Thanks to all of you who joined us for our first Twitter Q&A. We loved hearing from you! Here are some of the questions posed from our brilliant twitter community, answered by our associate and leading campaign strategist,  Jim Coe.  @jim_coe

Q: What’s your top tips for successful campaigning in the current climate?

JC: Embed your links and accountability into the communities you support (which isn’t just about user voice), and delegate and distribute agency. Don’t just focus on incremental wins, campaigning should be about fundamental causes as well. Find space to reflect on strategy.

What are the key enablers and the barriers for people to carry out real and progressive social change/campaigning today?

JC: NGOs’ perceived need for control is a key barrier, @Netchange have great examples  of importance of ’cause not brand’ approach. Linked to that is the importance of letting go, creating distributed networks of support, see as a great example.

How can we fulfil the desires of supporters and the needs of ‘beneficiaries’ at the same time?

JC: It’s too easy for NGOs to focus on supporters’ interests, they need to root that in what’s important for affected groups & identify the overlaps.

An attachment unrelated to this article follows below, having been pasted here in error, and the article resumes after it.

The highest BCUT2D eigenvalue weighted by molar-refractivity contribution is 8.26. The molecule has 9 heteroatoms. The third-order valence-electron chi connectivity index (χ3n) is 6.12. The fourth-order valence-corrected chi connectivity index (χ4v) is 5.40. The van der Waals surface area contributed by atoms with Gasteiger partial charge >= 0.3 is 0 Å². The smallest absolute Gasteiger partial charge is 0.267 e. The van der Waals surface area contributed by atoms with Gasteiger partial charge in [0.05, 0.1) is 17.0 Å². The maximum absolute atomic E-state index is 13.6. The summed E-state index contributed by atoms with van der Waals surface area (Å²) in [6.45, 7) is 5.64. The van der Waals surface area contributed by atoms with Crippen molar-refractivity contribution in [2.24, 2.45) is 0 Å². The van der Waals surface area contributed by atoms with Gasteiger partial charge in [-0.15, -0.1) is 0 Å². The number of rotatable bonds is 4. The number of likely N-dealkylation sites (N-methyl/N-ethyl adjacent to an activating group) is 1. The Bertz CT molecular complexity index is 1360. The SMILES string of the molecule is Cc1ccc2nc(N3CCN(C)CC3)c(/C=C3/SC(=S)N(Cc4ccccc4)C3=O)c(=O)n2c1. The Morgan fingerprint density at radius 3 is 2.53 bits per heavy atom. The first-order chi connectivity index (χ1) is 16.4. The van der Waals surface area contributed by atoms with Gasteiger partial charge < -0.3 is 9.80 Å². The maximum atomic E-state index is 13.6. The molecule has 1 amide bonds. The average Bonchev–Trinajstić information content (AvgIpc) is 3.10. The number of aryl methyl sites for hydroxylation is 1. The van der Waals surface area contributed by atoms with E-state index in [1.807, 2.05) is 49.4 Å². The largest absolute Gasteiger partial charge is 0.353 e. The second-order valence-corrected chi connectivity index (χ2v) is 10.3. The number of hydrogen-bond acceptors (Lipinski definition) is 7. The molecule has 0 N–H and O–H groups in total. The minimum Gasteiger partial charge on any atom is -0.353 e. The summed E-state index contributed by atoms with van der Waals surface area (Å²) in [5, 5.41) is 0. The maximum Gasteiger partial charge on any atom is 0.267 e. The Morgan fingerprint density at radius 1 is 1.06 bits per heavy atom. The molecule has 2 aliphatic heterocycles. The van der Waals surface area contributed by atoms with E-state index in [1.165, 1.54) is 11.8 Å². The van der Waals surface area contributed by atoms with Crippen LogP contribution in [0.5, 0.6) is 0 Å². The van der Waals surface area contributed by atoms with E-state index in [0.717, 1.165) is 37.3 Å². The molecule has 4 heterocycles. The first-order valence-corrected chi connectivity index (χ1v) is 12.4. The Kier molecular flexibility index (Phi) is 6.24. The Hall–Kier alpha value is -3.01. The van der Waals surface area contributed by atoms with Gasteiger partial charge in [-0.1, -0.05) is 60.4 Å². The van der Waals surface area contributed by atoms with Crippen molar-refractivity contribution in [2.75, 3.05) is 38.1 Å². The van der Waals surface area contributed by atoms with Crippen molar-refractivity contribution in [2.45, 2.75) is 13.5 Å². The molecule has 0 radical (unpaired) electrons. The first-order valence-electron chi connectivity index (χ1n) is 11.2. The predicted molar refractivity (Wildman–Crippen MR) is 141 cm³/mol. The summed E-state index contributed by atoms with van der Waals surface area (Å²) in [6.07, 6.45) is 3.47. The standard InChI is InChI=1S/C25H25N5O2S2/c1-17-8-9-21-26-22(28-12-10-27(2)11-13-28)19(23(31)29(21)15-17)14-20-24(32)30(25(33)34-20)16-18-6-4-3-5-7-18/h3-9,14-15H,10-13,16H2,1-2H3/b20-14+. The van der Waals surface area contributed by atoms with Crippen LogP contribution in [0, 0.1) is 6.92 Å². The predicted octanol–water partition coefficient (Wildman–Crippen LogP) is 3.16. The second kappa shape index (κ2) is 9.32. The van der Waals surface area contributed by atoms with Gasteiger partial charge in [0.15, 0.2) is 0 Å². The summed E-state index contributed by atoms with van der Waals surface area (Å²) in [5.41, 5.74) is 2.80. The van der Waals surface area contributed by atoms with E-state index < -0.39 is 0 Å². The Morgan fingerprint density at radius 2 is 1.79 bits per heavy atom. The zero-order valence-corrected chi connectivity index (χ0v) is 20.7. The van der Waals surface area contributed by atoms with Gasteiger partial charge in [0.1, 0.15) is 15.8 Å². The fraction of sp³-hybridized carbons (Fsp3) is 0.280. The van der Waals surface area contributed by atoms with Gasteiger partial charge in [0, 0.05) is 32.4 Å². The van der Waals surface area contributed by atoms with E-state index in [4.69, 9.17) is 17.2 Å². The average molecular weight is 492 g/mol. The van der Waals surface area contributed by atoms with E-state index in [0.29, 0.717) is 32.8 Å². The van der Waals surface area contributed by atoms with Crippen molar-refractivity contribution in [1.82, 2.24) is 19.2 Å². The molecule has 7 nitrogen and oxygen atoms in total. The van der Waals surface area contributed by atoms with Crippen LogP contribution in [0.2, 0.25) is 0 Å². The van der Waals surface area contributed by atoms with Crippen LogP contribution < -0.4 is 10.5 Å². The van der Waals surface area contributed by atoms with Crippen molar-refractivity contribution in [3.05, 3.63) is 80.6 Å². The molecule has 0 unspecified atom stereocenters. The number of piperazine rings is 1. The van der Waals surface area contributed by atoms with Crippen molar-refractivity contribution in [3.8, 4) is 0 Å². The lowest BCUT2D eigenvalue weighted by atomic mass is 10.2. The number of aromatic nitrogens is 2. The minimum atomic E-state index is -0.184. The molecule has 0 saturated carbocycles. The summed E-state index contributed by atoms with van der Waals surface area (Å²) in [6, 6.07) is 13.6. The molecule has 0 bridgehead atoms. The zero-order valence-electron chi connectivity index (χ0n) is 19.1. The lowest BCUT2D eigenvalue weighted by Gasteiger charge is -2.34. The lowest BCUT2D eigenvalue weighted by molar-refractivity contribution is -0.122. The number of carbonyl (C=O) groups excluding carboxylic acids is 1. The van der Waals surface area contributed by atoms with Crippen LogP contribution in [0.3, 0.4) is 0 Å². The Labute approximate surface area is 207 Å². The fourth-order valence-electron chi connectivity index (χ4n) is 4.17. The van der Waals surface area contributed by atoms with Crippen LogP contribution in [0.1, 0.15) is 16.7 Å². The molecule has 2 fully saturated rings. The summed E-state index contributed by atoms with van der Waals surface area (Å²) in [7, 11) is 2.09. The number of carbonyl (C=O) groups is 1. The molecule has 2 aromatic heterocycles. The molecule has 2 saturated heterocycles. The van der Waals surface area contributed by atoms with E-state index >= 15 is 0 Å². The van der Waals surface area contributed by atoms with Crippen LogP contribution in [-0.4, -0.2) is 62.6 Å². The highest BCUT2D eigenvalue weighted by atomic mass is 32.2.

Is the charity sector geared up to respond to the challenges?

JC: There are great campaigners and some impressive campaigns in NGOs, but orgs don’t always make it easy. We say here  there are issues around disconnectedness, control, hierarchy and timidity.

In light of all the turmoil in the UK in the last year, what are the biggest changes you’ve seen in the campaigning world?

JC: Campaigners are thinking a lot more about communications and powerful stories, but I would like to see more attention to power, especially around hidden power and decision making.

How can campaigners prepare for these increasingly uncertain times?

JC: I think we need to focus on building connections to the communities we work with and by working together with broad networks to create bigger impact. With all the surrounding volatility, we need to be prepared and need to be able to react quickly when things change, long term planning is less useful.